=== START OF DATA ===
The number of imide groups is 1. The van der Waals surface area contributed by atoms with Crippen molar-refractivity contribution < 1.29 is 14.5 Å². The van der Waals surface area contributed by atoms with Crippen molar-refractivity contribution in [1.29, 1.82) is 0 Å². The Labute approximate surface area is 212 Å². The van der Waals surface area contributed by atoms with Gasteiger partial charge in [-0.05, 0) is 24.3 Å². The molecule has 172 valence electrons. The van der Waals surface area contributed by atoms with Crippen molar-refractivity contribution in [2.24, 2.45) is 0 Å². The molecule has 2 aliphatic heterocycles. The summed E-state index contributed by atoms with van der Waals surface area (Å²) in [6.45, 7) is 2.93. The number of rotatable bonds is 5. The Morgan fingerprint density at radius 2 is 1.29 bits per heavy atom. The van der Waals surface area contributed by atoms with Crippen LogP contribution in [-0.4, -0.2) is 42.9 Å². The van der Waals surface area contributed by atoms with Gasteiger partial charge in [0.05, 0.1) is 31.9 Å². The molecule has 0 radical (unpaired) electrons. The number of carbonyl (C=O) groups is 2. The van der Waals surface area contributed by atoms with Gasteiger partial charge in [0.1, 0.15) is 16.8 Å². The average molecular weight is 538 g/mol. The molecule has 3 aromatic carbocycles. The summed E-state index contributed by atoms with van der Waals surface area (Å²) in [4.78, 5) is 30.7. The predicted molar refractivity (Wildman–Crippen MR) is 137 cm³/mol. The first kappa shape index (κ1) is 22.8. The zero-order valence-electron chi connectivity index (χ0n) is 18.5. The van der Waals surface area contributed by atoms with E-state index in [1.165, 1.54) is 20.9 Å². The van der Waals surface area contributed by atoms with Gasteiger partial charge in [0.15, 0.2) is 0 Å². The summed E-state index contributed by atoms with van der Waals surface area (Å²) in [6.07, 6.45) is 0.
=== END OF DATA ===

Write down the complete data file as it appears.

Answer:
The number of imide groups is 1. The van der Waals surface area contributed by atoms with Crippen molar-refractivity contribution < 1.29 is 14.5 Å². The van der Waals surface area contributed by atoms with Crippen molar-refractivity contribution in [1.29, 1.82) is 0 Å². The Labute approximate surface area is 212 Å². The van der Waals surface area contributed by atoms with Gasteiger partial charge in [-0.05, 0) is 24.3 Å². The molecule has 172 valence electrons. The van der Waals surface area contributed by atoms with Crippen molar-refractivity contribution in [2.24, 2.45) is 0 Å². The molecule has 2 aliphatic heterocycles. The summed E-state index contributed by atoms with van der Waals surface area (Å²) in [6.45, 7) is 2.93. The number of rotatable bonds is 5. The Morgan fingerprint density at radius 2 is 1.29 bits per heavy atom. The van der Waals surface area contributed by atoms with Crippen LogP contribution in [-0.4, -0.2) is 42.9 Å². The van der Waals surface area contributed by atoms with Gasteiger partial charge in [0.05, 0.1) is 31.9 Å². The molecule has 0 radical (unpaired) electrons. The number of carbonyl (C=O) groups is 2. The van der Waals surface area contributed by atoms with Gasteiger partial charge in [0.1, 0.15) is 16.8 Å². The average molecular weight is 538 g/mol. The molecule has 3 aromatic carbocycles. The summed E-state index contributed by atoms with van der Waals surface area (Å²) in [4.78, 5) is 30.7. The predicted molar refractivity (Wildman–Crippen MR) is 137 cm³/mol. The first kappa shape index (κ1) is 22.8. The zero-order valence-electron chi connectivity index (χ0n) is 18.5. The van der Waals surface area contributed by atoms with E-state index in [1.165, 1.54) is 20.9 Å². The van der Waals surface area contributed by atoms with Gasteiger partial charge in [0.15, 0.2) is 0 Å². The summed E-state index contributed by atoms with van der Waals surface area (Å²) in [6.07, 6.45) is 0.